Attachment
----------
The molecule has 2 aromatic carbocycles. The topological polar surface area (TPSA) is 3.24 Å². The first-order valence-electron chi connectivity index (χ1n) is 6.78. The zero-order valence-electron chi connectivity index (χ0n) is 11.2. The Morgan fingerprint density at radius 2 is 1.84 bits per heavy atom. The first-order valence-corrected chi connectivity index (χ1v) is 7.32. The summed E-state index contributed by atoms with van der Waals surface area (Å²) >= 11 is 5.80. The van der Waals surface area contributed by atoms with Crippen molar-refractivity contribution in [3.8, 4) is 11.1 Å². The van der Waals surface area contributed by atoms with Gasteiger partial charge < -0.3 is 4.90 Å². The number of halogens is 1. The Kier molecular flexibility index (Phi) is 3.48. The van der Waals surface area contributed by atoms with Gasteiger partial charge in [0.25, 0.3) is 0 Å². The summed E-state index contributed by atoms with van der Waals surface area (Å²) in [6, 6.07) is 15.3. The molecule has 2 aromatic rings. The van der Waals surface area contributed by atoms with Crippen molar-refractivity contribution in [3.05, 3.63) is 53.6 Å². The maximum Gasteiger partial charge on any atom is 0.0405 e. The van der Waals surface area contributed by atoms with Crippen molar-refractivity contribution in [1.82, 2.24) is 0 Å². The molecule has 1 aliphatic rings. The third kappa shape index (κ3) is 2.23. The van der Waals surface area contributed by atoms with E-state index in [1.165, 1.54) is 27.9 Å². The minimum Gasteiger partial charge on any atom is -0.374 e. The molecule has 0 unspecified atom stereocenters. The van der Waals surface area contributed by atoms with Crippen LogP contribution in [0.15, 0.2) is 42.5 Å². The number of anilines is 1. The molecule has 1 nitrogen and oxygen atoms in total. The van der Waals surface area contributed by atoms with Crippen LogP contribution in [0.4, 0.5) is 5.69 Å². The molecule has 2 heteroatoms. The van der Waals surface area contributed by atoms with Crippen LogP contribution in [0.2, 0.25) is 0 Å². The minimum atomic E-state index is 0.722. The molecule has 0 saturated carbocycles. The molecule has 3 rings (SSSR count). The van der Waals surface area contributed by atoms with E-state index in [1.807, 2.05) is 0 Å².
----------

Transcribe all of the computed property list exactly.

The molecule has 2 aromatic carbocycles. The topological polar surface area (TPSA) is 3.24 Å². The first-order valence-electron chi connectivity index (χ1n) is 6.78. The zero-order valence-electron chi connectivity index (χ0n) is 11.2. The Morgan fingerprint density at radius 2 is 1.84 bits per heavy atom. The first-order valence-corrected chi connectivity index (χ1v) is 7.32. The summed E-state index contributed by atoms with van der Waals surface area (Å²) >= 11 is 5.80. The van der Waals surface area contributed by atoms with Crippen molar-refractivity contribution in [3.8, 4) is 11.1 Å². The van der Waals surface area contributed by atoms with Gasteiger partial charge < -0.3 is 4.90 Å². The number of halogens is 1. The Kier molecular flexibility index (Phi) is 3.48. The van der Waals surface area contributed by atoms with Gasteiger partial charge in [0.25, 0.3) is 0 Å². The summed E-state index contributed by atoms with van der Waals surface area (Å²) in [6, 6.07) is 15.3. The molecule has 2 aromatic rings. The van der Waals surface area contributed by atoms with Crippen molar-refractivity contribution in [3.05, 3.63) is 53.6 Å². The maximum Gasteiger partial charge on any atom is 0.0405 e. The van der Waals surface area contributed by atoms with Crippen molar-refractivity contribution in [1.82, 2.24) is 0 Å². The molecule has 1 aliphatic rings. The third kappa shape index (κ3) is 2.23. The van der Waals surface area contributed by atoms with E-state index in [1.165, 1.54) is 27.9 Å². The minimum Gasteiger partial charge on any atom is -0.374 e. The molecule has 0 unspecified atom stereocenters. The van der Waals surface area contributed by atoms with Crippen LogP contribution in [0.15, 0.2) is 42.5 Å². The number of anilines is 1. The molecule has 1 nitrogen and oxygen atoms in total. The van der Waals surface area contributed by atoms with Crippen LogP contribution in [0.4, 0.5) is 5.69 Å². The molecule has 2 heteroatoms. The van der Waals surface area contributed by atoms with Crippen LogP contribution in [0.2, 0.25) is 0 Å². The minimum atomic E-state index is 0.722. The molecule has 0 saturated carbocycles. The molecule has 3 rings (SSSR count). The van der Waals surface area contributed by atoms with E-state index in [1.807, 2.05) is 0 Å².